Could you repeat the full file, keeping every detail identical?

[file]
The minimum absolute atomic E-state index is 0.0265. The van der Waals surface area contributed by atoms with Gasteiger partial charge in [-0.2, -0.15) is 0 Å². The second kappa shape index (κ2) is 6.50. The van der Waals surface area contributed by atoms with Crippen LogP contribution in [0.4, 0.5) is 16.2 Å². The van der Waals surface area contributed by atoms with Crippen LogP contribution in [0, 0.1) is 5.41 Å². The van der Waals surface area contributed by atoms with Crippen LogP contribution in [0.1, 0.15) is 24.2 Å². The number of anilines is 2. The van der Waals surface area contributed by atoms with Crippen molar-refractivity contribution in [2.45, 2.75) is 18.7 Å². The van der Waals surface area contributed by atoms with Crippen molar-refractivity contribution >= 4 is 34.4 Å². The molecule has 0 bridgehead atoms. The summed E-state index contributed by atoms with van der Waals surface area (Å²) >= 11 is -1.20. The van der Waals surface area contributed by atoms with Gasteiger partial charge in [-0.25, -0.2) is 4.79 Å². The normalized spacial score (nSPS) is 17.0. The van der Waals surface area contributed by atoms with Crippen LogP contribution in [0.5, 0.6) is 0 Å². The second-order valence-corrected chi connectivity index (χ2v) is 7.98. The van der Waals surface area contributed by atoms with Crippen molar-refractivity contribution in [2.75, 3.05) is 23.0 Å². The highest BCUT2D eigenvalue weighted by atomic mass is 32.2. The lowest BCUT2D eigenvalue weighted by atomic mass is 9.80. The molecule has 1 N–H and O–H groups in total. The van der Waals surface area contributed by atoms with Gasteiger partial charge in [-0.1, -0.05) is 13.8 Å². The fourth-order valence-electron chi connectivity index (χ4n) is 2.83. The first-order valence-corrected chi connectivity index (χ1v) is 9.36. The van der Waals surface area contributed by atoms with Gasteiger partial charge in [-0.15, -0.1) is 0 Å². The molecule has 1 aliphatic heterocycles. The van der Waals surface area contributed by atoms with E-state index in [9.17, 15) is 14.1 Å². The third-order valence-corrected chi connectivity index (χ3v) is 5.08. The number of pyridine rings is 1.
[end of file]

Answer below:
The minimum absolute atomic E-state index is 0.0265. The van der Waals surface area contributed by atoms with Gasteiger partial charge in [-0.2, -0.15) is 0 Å². The second kappa shape index (κ2) is 6.50. The van der Waals surface area contributed by atoms with Crippen LogP contribution in [0.4, 0.5) is 16.2 Å². The van der Waals surface area contributed by atoms with Crippen LogP contribution in [0, 0.1) is 5.41 Å². The van der Waals surface area contributed by atoms with Crippen LogP contribution in [0.1, 0.15) is 24.2 Å². The number of anilines is 2. The van der Waals surface area contributed by atoms with Crippen molar-refractivity contribution in [2.45, 2.75) is 18.7 Å². The van der Waals surface area contributed by atoms with Crippen molar-refractivity contribution >= 4 is 34.4 Å². The molecule has 0 bridgehead atoms. The summed E-state index contributed by atoms with van der Waals surface area (Å²) >= 11 is -1.20. The van der Waals surface area contributed by atoms with Gasteiger partial charge in [-0.25, -0.2) is 4.79 Å². The normalized spacial score (nSPS) is 17.0. The van der Waals surface area contributed by atoms with Crippen LogP contribution in [0.5, 0.6) is 0 Å². The second-order valence-corrected chi connectivity index (χ2v) is 7.98. The van der Waals surface area contributed by atoms with Crippen molar-refractivity contribution in [2.75, 3.05) is 23.0 Å². The highest BCUT2D eigenvalue weighted by atomic mass is 32.2. The lowest BCUT2D eigenvalue weighted by atomic mass is 9.80. The molecule has 1 N–H and O–H groups in total. The van der Waals surface area contributed by atoms with Gasteiger partial charge in [-0.1, -0.05) is 13.8 Å². The fourth-order valence-electron chi connectivity index (χ4n) is 2.83. The first-order valence-corrected chi connectivity index (χ1v) is 9.36. The van der Waals surface area contributed by atoms with Gasteiger partial charge in [-0.15, -0.1) is 0 Å². The molecule has 1 aliphatic heterocycles. The van der Waals surface area contributed by atoms with E-state index in [9.17, 15) is 14.1 Å². The third-order valence-corrected chi connectivity index (χ3v) is 5.08. The number of pyridine rings is 1.